I actually made this particular cake with Meyer lemons instead of oranges. They worked out very well. I used 3 in the cake and 1 for the glaze. If you use oranges, don't forget you will need 3 of them if you want to glaze it.

8 servings
1 hour 15 minutes - 30 minutes prep time

Cranberry Orange Poppy Seed Loaf Cake Make the Cake:
2 cups fresh cranberries, chopped
2 tablespoons unsalted butter
1 cup sugar
1 extra-large egg
the zest of 2 large oranges
2 cups soft whole wheat flour
1/3 cup poppy seeds
2 teaspoons baking powder
1/4 teaspoon salt
1/2 cup orange juice
1/2 cup buttermilk or milk

Chop the cranberries coarsely; actually I just cut them in half individually. Lightly butter a large loaf pan or 8" round springform pan. If using a springform pan, line the bottom with parchment paper. Preheat the oven to 350°F.

Put the butter in a mixing bowl with the sugar, and work it in until it is evenly distributed throughout. Beat in the egg. Grate in the zest from the oranges, and mix it in.

Measure the flour and mix it with the poppy seeds, baking powder, and salt.

Mix the flour into the sugar and egg mixture alternately with the orange juice and buttermilk. Gently stir in the chopped cranberries.

Scrape the batter into the prepared pan and spread it out evenly. Bake for 45 to 50 minutes, until a toothpick inserted in the centre comes out clean.

Optional Glaze:
1/4 cup orange juice
1/3 to 1/2 cup icing sugar

If you would like to glaze the cake, while it is still warm mix the orange juice and icing sugar until smooth. Poke the cake all over the top with a fork, then drizzle and spread the glaze over the top of the cake as evenly as you can. Let the cake finish cooling before serving.

Last year at this time I made Baked Ricotta Cheese.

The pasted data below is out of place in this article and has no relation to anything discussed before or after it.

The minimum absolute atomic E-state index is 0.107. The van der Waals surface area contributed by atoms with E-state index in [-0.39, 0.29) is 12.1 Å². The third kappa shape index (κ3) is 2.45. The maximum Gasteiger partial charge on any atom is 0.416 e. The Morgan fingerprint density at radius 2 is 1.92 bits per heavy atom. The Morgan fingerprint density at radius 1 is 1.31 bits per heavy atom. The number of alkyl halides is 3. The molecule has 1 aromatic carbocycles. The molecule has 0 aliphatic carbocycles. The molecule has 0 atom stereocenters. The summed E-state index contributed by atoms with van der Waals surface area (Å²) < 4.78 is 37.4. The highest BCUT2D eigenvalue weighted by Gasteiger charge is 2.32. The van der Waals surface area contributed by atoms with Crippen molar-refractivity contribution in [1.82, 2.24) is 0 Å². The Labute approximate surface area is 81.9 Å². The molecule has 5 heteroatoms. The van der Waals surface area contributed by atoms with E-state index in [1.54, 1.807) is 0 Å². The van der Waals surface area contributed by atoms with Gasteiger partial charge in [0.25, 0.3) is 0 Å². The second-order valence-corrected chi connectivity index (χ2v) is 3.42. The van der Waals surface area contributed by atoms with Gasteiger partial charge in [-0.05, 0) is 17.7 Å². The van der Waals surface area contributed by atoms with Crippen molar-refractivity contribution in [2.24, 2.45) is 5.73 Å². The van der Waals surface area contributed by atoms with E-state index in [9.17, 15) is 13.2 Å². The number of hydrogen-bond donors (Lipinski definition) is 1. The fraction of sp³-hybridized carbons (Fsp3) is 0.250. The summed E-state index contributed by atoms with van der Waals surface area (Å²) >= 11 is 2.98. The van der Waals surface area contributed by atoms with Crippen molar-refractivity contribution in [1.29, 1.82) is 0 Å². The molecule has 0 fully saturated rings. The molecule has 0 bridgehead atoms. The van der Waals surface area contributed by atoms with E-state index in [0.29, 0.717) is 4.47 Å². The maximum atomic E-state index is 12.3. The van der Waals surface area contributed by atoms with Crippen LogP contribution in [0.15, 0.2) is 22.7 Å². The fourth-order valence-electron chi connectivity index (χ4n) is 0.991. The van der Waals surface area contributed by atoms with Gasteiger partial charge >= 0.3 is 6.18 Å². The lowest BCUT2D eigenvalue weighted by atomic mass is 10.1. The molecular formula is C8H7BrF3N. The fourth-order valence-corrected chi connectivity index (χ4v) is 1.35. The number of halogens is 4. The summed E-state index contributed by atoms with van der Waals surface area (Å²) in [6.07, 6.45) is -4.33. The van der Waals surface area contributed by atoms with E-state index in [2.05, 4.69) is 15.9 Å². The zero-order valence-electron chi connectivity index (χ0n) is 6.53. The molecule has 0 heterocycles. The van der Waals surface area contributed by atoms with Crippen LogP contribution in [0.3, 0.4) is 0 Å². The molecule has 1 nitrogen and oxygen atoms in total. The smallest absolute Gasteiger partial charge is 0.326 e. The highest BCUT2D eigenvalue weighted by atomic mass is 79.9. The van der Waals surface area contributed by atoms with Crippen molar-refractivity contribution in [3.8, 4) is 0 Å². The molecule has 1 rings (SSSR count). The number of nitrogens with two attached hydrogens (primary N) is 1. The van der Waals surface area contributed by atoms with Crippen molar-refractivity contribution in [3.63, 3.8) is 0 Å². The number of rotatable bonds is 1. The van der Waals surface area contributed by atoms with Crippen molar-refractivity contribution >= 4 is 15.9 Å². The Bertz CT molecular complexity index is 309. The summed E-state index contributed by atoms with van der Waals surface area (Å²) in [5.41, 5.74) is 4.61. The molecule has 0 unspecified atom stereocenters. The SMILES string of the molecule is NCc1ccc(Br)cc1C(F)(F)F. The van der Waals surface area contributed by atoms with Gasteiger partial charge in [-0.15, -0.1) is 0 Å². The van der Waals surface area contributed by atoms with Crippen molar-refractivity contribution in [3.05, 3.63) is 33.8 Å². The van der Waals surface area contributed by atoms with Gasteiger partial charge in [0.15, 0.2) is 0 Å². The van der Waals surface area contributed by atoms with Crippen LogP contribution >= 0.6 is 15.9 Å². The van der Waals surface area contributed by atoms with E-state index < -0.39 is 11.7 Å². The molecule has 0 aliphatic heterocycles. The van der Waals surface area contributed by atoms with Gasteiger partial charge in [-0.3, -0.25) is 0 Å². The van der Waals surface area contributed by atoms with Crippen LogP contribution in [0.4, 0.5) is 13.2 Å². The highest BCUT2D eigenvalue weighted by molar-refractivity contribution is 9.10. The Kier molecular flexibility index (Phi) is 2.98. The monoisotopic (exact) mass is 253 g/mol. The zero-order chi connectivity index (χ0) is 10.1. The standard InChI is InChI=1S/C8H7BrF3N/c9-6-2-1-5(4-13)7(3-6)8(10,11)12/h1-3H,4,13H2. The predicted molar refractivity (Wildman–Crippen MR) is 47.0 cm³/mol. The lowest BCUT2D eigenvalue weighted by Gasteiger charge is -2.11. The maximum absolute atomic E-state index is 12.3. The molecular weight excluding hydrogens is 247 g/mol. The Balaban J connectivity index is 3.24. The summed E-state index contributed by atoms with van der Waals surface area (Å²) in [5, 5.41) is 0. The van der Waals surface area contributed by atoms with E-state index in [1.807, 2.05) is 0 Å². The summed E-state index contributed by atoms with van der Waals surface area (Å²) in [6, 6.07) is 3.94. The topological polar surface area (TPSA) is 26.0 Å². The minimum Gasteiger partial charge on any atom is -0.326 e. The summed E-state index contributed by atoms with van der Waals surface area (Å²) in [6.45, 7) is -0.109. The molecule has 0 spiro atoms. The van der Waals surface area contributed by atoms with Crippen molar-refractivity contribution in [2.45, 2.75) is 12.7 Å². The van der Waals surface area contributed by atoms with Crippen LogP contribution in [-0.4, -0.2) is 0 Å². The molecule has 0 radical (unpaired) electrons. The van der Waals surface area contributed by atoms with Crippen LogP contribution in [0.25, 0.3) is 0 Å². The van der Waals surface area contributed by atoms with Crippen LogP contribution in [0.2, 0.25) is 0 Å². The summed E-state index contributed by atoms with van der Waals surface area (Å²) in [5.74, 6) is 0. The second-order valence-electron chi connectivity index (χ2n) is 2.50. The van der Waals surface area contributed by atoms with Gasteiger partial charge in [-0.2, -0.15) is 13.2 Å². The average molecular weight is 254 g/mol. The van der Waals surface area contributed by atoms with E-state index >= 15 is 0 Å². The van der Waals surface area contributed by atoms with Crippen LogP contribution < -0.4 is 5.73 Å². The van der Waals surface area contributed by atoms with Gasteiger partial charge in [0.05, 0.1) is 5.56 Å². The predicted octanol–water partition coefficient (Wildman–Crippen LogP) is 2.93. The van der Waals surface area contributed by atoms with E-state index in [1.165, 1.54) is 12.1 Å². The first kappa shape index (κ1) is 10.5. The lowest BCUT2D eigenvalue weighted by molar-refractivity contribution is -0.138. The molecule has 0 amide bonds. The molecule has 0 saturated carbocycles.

Tuesday, 20 December 2011

Brussels Sprouts Salad

I feel like I always add fruit, nuts and cheese to salads. Look! It's another salad with fruit, nuts and cheese! Surprise!

But really, that's the salad that I like. So here it is again, with Brussels sprouts this time. Yep, you can eat them raw. Who knew? Okay, I'm surprised.

4 to 6 servings
30 minutes prep time

Brussels Sprouts Salad with Dried Cranberries Hazelnuts and Cheese
Make the Vinaigrette:
1/2 teaspoon finely grated lemon zest
1/2 cup lemon juice (the juice of 2 medium lemons)
2 teaspoons honey
3 teaspoons Dijon mustard
1/3 cup hazelnut or walnut oil
salt & pepper to taste

Mix all the above ingredients in a small bowl and whisk, or put them in a jam jar, seal, and shake until well blended.

Make the Salad:
1/2 cup hazelnuts
200 grams (scant 1/2 pound) Brussels sprouts
1/2 cup dried cranberries
2 or 3 clementines or mandarin oranges
1/2 cup coarsely grated or finely shaved Parmesan cheese

Toast the hazelnuts in a dry skillet, stirring frequently until they turn a little darker in spots. Put them out onto a plate to cool.

Meanwhile, wash trim and shred the Brussels sprouts as finely as you can and put them in a salad bowl. Add the dried cranberries. Peel the oranges, and divide them into segments. Cut the segments in half and add them to the salad. Chop the nuts roughly and add them to the salad.

Toss the salad with the dressing, then sprinkle the cheese over and mix it in gently.

Last year at this time I made Finnish Nisa (Pulla) and German Stollen.

Monday, 19 December 2011

Squash with Roasted Squash Seeds

This is a ridiculously simple way to serve squash, and it uses the whole thing. I love the rich, nutty flavour of the roasted squash seeds.

You can use any other squash besides butternut, provided it is reasonably dense and mashable, and the seeds are tender enough to be nice to eat.

4 to 6 servings
1 hour 45 minutes - 15 minutes prep time

Squash with Roasted Squash Seeds
1 medium butternut squash, about 1 kilo (2 pounds)
2 or 3 tablespoons butter
salt & pepper to taste
2 teaspoons mild vegetable oil

Preheat the oven to 375°F. Cut the squash in half and clean out the seeds and any stringy bits from the core. Peel and cut the squash into thickish slices or chunks to be roasted. Put them in a shallow roasting pan, and dot them with the butter. Season with salt and pepper to taste. Roast until tender, about an hour and a quarter to an hour and a half.

Meanwhile, go back and clean the seeds, picking out all the stringy orange stuff that attaches them to each other or the squash, and discarding it. Rinse the seeds thoroughly, and drain well. Put them in a shallow roasting pan and toss them with the oil, and salt to taste (or other seasonings if you like). Roast the seeds for 20 to 30 minutes, ideally timing them to come out at about the same time as the squash. They should be lightly browned and a bit crisp.